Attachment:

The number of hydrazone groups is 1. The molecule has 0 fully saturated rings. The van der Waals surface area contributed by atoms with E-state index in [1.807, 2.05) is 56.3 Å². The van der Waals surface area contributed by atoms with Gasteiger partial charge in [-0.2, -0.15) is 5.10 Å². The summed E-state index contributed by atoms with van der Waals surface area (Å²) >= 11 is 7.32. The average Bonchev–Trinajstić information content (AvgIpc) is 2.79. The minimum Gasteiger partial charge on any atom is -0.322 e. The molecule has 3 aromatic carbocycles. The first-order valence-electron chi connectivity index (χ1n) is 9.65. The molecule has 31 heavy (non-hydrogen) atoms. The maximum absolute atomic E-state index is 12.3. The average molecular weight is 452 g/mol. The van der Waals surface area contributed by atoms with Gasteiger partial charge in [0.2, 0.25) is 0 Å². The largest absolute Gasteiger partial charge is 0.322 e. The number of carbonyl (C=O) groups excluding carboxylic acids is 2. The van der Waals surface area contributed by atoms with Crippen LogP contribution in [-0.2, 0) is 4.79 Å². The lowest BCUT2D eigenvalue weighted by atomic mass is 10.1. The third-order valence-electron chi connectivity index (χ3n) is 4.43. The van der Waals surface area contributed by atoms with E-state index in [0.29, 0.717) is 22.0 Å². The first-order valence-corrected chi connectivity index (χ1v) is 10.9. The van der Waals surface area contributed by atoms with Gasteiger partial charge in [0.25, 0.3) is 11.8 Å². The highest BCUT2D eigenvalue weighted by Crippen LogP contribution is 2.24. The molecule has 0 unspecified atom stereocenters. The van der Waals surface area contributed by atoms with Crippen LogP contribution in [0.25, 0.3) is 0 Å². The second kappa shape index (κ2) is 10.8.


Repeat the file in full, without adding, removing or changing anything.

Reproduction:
The number of hydrazone groups is 1. The molecule has 0 fully saturated rings. The van der Waals surface area contributed by atoms with E-state index in [1.807, 2.05) is 56.3 Å². The van der Waals surface area contributed by atoms with Gasteiger partial charge in [-0.2, -0.15) is 5.10 Å². The summed E-state index contributed by atoms with van der Waals surface area (Å²) >= 11 is 7.32. The average Bonchev–Trinajstić information content (AvgIpc) is 2.79. The minimum Gasteiger partial charge on any atom is -0.322 e. The molecule has 3 aromatic carbocycles. The first-order valence-electron chi connectivity index (χ1n) is 9.65. The molecule has 31 heavy (non-hydrogen) atoms. The maximum absolute atomic E-state index is 12.3. The average molecular weight is 452 g/mol. The van der Waals surface area contributed by atoms with Gasteiger partial charge in [0.2, 0.25) is 0 Å². The largest absolute Gasteiger partial charge is 0.322 e. The number of carbonyl (C=O) groups excluding carboxylic acids is 2. The van der Waals surface area contributed by atoms with Crippen LogP contribution in [-0.2, 0) is 4.79 Å². The lowest BCUT2D eigenvalue weighted by atomic mass is 10.1. The third-order valence-electron chi connectivity index (χ3n) is 4.43. The van der Waals surface area contributed by atoms with E-state index in [0.29, 0.717) is 22.0 Å². The first-order valence-corrected chi connectivity index (χ1v) is 10.9. The van der Waals surface area contributed by atoms with Gasteiger partial charge in [0.25, 0.3) is 11.8 Å². The highest BCUT2D eigenvalue weighted by Crippen LogP contribution is 2.24. The molecule has 0 unspecified atom stereocenters. The van der Waals surface area contributed by atoms with Crippen LogP contribution in [0.25, 0.3) is 0 Å². The second kappa shape index (κ2) is 10.8.